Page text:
Along the Tracks

Thursday, February 20, 2003
 

France still sleeping


Over at National Review Online, Jonah Goldberg defends his interpretation of French policy on Iraq as “appeasement.” And of course (as usual), Jonah’s right: It is appeasement.

But after reading his column and a fair volume of other dissections of French policies, I’m beginning to see there is an assumption everyone makes about France - and other nations, for that matter - which may not be accurate: We all assume the French have as a fundamental foreign policy goal avoiding “their own September 11.”

This may not be true.

Now, I’m not saying the French want to see 3,000 of their own citizens die; I’m saying they do not see this as a real danger, and in any case, not a subject to which foreign policy initiatives offer any direct answers. Germany is clearly on the same policy page. Both of these nations, along with others outspoken against attacking Iraq (or the war on terrorism in general), have a passive, largely-domestic policy when it comes to terrorism - arrest the active agents, maybe freeze some assets, but that’s about it. In world affairs, they see terrorism as a criminal enterprise, similar to smuggling or opium production. Conferences to coordinate law enforcement efforts are about as “multilateral” as these nations seek to be on the issue. Remember, prior to 9/11, the U.S. policy was almost indistinguishable from that presently exercised by the French.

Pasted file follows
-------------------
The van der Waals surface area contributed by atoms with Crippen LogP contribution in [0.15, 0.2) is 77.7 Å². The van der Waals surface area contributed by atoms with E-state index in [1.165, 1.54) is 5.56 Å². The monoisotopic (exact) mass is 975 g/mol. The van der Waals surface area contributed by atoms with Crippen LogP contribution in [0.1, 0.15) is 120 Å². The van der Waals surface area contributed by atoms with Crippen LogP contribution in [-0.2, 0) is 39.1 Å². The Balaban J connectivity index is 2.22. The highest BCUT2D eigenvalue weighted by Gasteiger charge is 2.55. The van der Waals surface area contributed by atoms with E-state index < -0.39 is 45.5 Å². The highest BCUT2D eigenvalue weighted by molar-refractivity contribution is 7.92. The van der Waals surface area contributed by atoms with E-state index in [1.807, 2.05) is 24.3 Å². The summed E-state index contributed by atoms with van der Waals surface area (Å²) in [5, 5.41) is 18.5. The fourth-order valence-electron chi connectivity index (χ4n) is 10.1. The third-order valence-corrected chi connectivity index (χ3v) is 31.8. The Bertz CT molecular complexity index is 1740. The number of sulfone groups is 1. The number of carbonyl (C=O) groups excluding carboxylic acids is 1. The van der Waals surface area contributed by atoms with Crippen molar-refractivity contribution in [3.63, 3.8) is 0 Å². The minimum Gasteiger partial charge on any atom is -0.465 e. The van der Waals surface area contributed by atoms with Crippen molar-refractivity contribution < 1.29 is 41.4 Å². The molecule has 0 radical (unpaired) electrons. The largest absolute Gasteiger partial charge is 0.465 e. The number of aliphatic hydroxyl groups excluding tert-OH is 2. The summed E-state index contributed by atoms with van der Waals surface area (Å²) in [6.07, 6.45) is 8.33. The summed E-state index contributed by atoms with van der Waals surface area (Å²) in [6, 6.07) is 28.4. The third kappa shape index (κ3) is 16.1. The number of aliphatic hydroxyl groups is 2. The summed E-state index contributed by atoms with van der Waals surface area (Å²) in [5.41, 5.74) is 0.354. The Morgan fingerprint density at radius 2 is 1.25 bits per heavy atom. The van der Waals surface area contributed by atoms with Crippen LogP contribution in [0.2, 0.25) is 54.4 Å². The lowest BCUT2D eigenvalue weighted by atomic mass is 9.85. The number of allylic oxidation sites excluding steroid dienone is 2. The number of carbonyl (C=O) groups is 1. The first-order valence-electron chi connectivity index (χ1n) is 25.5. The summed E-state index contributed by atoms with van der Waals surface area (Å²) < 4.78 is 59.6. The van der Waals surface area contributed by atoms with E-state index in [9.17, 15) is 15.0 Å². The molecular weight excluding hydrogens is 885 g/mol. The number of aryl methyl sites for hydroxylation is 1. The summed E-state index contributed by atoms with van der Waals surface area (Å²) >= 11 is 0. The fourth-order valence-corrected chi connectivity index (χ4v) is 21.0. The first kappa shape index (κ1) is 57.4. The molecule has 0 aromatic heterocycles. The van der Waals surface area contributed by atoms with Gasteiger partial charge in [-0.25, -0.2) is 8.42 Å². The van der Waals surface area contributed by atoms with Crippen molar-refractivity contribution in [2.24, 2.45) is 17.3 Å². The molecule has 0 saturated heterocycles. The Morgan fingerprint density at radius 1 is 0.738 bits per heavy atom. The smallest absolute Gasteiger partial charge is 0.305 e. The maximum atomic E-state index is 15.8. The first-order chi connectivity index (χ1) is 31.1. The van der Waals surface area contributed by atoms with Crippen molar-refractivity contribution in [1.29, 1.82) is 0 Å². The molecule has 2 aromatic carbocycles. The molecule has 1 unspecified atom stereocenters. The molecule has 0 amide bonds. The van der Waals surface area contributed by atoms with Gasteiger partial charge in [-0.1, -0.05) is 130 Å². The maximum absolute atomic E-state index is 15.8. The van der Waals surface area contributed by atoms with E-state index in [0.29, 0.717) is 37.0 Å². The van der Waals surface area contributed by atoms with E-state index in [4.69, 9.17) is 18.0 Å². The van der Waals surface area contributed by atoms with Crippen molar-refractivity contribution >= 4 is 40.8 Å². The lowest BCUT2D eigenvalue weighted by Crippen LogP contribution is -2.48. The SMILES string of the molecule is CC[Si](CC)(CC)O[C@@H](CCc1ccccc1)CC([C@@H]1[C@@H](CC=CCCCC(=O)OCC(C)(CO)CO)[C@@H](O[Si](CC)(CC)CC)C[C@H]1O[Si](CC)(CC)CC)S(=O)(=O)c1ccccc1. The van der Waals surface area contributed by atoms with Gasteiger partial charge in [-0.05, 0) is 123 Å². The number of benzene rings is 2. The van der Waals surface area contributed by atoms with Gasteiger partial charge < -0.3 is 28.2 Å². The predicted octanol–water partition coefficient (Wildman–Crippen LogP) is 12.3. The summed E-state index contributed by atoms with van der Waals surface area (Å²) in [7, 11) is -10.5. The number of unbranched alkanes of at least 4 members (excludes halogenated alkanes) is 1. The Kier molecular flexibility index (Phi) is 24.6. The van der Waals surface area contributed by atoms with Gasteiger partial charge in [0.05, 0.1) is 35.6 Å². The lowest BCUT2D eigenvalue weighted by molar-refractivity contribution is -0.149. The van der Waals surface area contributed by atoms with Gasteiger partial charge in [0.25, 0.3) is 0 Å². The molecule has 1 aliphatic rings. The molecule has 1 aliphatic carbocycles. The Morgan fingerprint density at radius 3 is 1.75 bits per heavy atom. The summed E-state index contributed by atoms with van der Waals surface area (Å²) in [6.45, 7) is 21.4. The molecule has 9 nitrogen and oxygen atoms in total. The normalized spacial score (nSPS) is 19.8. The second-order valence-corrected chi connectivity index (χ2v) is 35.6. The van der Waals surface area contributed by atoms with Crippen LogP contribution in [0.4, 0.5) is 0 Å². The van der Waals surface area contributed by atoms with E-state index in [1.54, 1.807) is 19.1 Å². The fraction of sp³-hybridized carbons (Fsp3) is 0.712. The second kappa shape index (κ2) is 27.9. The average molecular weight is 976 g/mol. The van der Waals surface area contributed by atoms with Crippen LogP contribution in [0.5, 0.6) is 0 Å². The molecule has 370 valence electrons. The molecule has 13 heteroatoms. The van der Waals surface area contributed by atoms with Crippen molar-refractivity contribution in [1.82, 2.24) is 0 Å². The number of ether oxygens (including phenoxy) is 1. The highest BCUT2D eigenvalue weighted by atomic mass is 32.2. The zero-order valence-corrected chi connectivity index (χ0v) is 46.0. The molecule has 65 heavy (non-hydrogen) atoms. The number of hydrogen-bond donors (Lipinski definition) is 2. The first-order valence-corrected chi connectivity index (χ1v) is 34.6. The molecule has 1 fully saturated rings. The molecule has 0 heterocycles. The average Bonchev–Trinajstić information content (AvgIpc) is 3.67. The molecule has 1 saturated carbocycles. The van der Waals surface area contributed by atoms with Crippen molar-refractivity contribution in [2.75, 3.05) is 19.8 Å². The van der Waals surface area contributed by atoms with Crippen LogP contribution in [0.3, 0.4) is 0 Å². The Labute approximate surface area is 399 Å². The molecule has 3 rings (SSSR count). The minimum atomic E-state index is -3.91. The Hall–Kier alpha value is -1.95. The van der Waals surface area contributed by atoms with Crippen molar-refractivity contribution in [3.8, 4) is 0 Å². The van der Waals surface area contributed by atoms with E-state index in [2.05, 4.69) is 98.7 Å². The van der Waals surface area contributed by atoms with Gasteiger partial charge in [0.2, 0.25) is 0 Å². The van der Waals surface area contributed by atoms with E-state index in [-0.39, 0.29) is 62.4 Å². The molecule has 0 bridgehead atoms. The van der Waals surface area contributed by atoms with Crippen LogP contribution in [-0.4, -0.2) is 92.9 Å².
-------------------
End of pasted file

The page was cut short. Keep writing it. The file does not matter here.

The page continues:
Britain’s leaders have been largely convinced of the futility of treating terrorism as a law enforcement problem (although, judging by polls, the British public has not) without having to suffer their own large-scale attack directly. The same can be said for other members of the “coalition of the willing.” For France and Germany, the idea of stopping major terrorist plots through application of military force has not been accepted. Indeed, if there is a foreign policy advantage related to terrorism which these two hope to exploit, it is that the anger from Islamists and their apologists now is focused on the U.S., U.K., and their coalition. By making opposition to these anti-terror allies an open policy, the French and Germans hope to redirect any planned attacks away from their borders.

But this really is a secondary consideration. The primary objective of this opposition is to solidify French-German leadership in the European Union and advance French-German leadership on the world stage. To the Franco-German axis, 9/11 is not a harbinger, it is history, and they have “moved on.”

The “wake up call” of 9/11 did not awaken everyone.


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